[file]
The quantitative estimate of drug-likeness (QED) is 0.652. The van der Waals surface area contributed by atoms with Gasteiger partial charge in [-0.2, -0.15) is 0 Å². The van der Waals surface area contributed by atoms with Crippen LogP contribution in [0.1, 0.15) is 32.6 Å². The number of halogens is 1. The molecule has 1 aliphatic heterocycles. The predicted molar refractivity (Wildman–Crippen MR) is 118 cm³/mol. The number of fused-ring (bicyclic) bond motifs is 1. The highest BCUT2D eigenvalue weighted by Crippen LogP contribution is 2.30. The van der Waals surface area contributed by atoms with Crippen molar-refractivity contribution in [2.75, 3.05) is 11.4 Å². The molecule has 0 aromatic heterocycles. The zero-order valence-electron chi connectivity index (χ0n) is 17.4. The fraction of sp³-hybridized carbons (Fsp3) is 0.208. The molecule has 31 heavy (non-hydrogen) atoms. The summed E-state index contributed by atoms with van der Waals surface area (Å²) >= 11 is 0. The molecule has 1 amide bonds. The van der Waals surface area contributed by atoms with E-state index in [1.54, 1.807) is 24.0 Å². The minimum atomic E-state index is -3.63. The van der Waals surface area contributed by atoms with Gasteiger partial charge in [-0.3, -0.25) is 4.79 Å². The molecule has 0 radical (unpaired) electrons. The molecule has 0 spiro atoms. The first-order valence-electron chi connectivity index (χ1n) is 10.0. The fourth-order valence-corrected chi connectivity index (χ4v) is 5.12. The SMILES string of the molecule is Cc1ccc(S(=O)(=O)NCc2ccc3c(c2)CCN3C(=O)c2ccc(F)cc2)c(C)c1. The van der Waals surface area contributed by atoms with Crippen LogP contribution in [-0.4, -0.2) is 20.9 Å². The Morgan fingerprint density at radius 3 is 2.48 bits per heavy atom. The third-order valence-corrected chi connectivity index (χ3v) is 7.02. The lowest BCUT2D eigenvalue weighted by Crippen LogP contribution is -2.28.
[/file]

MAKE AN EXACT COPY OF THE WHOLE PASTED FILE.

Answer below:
The quantitative estimate of drug-likeness (QED) is 0.652. The van der Waals surface area contributed by atoms with Gasteiger partial charge in [-0.2, -0.15) is 0 Å². The van der Waals surface area contributed by atoms with Crippen LogP contribution in [0.1, 0.15) is 32.6 Å². The number of halogens is 1. The molecule has 1 aliphatic heterocycles. The predicted molar refractivity (Wildman–Crippen MR) is 118 cm³/mol. The number of fused-ring (bicyclic) bond motifs is 1. The highest BCUT2D eigenvalue weighted by Crippen LogP contribution is 2.30. The van der Waals surface area contributed by atoms with Crippen molar-refractivity contribution in [2.75, 3.05) is 11.4 Å². The molecule has 0 aromatic heterocycles. The zero-order valence-electron chi connectivity index (χ0n) is 17.4. The fraction of sp³-hybridized carbons (Fsp3) is 0.208. The molecule has 31 heavy (non-hydrogen) atoms. The summed E-state index contributed by atoms with van der Waals surface area (Å²) >= 11 is 0. The molecule has 1 amide bonds. The van der Waals surface area contributed by atoms with E-state index in [1.54, 1.807) is 24.0 Å². The minimum atomic E-state index is -3.63. The van der Waals surface area contributed by atoms with Gasteiger partial charge in [-0.3, -0.25) is 4.79 Å². The molecule has 0 radical (unpaired) electrons. The molecule has 0 spiro atoms. The first-order valence-electron chi connectivity index (χ1n) is 10.0. The fourth-order valence-corrected chi connectivity index (χ4v) is 5.12. The SMILES string of the molecule is Cc1ccc(S(=O)(=O)NCc2ccc3c(c2)CCN3C(=O)c2ccc(F)cc2)c(C)c1. The van der Waals surface area contributed by atoms with Crippen LogP contribution in [-0.4, -0.2) is 20.9 Å². The Morgan fingerprint density at radius 3 is 2.48 bits per heavy atom. The third-order valence-corrected chi connectivity index (χ3v) is 7.02. The lowest BCUT2D eigenvalue weighted by Crippen LogP contribution is -2.28.